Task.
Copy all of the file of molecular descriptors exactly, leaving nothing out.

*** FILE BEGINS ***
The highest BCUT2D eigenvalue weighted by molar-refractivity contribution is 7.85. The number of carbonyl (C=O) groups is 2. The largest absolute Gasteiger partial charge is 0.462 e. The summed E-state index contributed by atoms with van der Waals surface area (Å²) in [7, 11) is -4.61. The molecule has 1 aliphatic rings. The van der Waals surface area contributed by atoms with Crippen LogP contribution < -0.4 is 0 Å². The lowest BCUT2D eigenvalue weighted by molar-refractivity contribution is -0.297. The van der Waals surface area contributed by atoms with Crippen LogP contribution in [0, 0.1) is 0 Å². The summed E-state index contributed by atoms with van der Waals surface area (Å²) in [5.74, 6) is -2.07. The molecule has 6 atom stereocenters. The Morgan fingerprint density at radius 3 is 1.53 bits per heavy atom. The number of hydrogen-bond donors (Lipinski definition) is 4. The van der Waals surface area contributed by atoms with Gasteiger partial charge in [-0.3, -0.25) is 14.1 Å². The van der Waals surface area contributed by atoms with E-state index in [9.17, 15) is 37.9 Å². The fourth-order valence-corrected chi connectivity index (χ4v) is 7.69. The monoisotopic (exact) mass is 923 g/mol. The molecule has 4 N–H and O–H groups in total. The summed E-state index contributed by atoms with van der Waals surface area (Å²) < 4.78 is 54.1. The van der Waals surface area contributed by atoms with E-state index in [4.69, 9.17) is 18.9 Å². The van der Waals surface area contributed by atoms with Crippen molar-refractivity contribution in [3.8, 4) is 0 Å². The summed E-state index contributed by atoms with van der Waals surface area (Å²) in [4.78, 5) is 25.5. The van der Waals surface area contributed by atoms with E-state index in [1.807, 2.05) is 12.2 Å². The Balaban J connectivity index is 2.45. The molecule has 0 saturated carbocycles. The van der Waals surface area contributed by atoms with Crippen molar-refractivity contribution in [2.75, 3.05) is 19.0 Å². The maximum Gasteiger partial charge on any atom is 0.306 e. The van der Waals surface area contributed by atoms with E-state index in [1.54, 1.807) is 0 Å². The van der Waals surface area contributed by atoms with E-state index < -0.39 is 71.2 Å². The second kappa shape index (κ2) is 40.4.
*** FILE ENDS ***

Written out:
The highest BCUT2D eigenvalue weighted by molar-refractivity contribution is 7.85. The number of carbonyl (C=O) groups is 2. The largest absolute Gasteiger partial charge is 0.462 e. The summed E-state index contributed by atoms with van der Waals surface area (Å²) in [7, 11) is -4.61. The molecule has 1 aliphatic rings. The van der Waals surface area contributed by atoms with Crippen LogP contribution < -0.4 is 0 Å². The lowest BCUT2D eigenvalue weighted by molar-refractivity contribution is -0.297. The van der Waals surface area contributed by atoms with Crippen LogP contribution in [0, 0.1) is 0 Å². The summed E-state index contributed by atoms with van der Waals surface area (Å²) in [5.74, 6) is -2.07. The molecule has 6 atom stereocenters. The Morgan fingerprint density at radius 3 is 1.53 bits per heavy atom. The number of hydrogen-bond donors (Lipinski definition) is 4. The van der Waals surface area contributed by atoms with Gasteiger partial charge in [-0.3, -0.25) is 14.1 Å². The van der Waals surface area contributed by atoms with E-state index in [9.17, 15) is 37.9 Å². The fourth-order valence-corrected chi connectivity index (χ4v) is 7.69. The monoisotopic (exact) mass is 923 g/mol. The molecule has 4 N–H and O–H groups in total. The summed E-state index contributed by atoms with van der Waals surface area (Å²) < 4.78 is 54.1. The van der Waals surface area contributed by atoms with E-state index in [4.69, 9.17) is 18.9 Å². The van der Waals surface area contributed by atoms with Crippen molar-refractivity contribution in [3.8, 4) is 0 Å². The summed E-state index contributed by atoms with van der Waals surface area (Å²) in [4.78, 5) is 25.5. The van der Waals surface area contributed by atoms with E-state index in [1.807, 2.05) is 12.2 Å². The Balaban J connectivity index is 2.45. The molecule has 0 saturated carbocycles. The van der Waals surface area contributed by atoms with Crippen molar-refractivity contribution in [2.75, 3.05) is 19.0 Å². The maximum Gasteiger partial charge on any atom is 0.306 e. The van der Waals surface area contributed by atoms with E-state index in [1.54, 1.807) is 0 Å². The van der Waals surface area contributed by atoms with E-state index < -0.39 is 71.2 Å². The second kappa shape index (κ2) is 40.4.